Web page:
- BSides San Francisco
- Red V Blue Workshop
- Security Learns to Sprint: DevSecOps
Medium to advanced
- Recovering SQLCipher encrypted data with Frida
- Repacking iOS applications: A quick and easy guide for binary patching and repacking iOS apps during security audits
- A Practical Guide to Smart Contract Security Tools. Part 3: Mythril
- The worst of both worlds: Combining NTLM Relaying and Kerberos delegation
- Persistent Code Execution via XScreenSaver
- Get-AzurePasswords: Exporting Azure RunAs Certificates for Persistence
- MS Excel Weaponization Techniques
- Day 64: NMAP 2 ROOT FTW (with and without interactive mode)
- Day 67: Tar Cron 2 Root — Abusing Wildcards for Tar Argument Injection in root cronjob (Nix)
- Windows Persistence with PowerShell Empire
- Hiding IP During Pentest using PowerShell Empire (http_hop)
- Penetration Testing Active Directory, Part I & Reddit discussion
- Email Spoofing for Beginners
- Exploring Google Hacking Techniques
- Network Basics for Hackers: Server Message Block (SMB) and Samba
- Wardriving with Kismet, GPS and Google Earth.
- Day 65: Change Linux Root Password with Shadow File Permission Issues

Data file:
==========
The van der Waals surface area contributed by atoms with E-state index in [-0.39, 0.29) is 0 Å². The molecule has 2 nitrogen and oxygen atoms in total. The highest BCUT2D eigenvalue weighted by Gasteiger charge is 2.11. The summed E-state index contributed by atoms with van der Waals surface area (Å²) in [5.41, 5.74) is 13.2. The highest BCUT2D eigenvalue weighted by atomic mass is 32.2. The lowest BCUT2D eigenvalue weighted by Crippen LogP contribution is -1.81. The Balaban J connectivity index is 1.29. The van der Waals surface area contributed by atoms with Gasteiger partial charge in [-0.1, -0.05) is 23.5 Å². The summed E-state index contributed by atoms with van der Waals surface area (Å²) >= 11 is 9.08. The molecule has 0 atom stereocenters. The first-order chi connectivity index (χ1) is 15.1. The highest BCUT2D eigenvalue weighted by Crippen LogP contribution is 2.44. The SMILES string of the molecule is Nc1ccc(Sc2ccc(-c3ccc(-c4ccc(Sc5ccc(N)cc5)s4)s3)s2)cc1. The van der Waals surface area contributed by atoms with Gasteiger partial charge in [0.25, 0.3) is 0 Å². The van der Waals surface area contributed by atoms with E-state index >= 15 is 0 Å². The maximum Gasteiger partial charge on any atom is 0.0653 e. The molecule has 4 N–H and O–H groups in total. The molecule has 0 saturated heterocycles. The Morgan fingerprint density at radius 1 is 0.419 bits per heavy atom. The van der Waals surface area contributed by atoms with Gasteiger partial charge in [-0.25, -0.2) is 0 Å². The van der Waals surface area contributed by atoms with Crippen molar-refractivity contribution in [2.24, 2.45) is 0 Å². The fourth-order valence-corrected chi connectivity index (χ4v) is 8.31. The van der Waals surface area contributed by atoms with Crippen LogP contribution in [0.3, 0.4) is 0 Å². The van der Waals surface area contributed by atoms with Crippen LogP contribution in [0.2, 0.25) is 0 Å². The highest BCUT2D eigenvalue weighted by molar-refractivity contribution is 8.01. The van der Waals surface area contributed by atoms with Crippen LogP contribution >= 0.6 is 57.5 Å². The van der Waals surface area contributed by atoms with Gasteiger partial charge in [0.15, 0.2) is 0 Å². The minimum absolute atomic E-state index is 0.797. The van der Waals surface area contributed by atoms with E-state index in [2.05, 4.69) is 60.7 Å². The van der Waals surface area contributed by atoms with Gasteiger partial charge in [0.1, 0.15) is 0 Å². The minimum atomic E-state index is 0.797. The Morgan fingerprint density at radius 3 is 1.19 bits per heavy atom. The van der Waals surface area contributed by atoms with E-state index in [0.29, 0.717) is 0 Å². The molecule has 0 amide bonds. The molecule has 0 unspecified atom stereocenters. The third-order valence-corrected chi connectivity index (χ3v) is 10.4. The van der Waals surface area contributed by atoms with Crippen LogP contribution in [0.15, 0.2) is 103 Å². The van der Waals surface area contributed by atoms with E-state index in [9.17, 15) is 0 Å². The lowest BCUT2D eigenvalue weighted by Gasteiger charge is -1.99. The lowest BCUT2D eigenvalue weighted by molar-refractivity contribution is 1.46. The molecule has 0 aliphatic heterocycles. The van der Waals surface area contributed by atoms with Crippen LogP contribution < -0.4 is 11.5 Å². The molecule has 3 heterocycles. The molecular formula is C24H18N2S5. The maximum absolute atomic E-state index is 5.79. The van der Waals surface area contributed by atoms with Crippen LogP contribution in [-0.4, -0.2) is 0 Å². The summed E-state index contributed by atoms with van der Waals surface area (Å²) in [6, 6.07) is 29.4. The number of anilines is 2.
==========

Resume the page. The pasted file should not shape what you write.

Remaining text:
- Day 66: More Shenanigans with /etc/shadow — abusing find SETUID.
- Metasploit Basics, Part 16: Metasploit SCADA Hacking
- How to Use Burp Suite for Mobile App Testing (Additional information: Installing certificates requires a root device since Android Nougat)
- From 4 sources to 3 sinks in DOM XSS - DomGoat level 1-10 (all levels) writeup
- Playing with CloudGoat part 5: hacking AWS with Pacu
- Insomni’Hack Teaser 2019 - exploit-space: Command injection
- [BSidesSF CTF 2019] – Mobile Track: Android challenges
Responsible disclosure writeups
- Hacking ski helmet audio
- Owning the Smart Home with Logitech Harmony Hub
- PHP Variable Inception
- Don’t worry about being locked with Loccess
- Gone in six seconds? Exploiting car alarms: Researchers could remotely track, hijack & take control of vehicles with the alarms installed
Bug bounty writeups
- Improper access control on Gitlab ($11,000)
- Information disclosure on Shopify ($1,000)
- Information disclosure on GitLab ($300)
- SSRF on Vimeo ($5,000)
- XSS in ProtonMail for iOS ($1,000)
- Misconfigured Github wiki ($500)
- Cross-Site Frame Leakage (CSFL) on Facebook
- Authorization flaw on private program
See more writeups on The list of bug bounty writeups.
If you don’t have time
- WebTech & Introduction: Identify technologies used on websites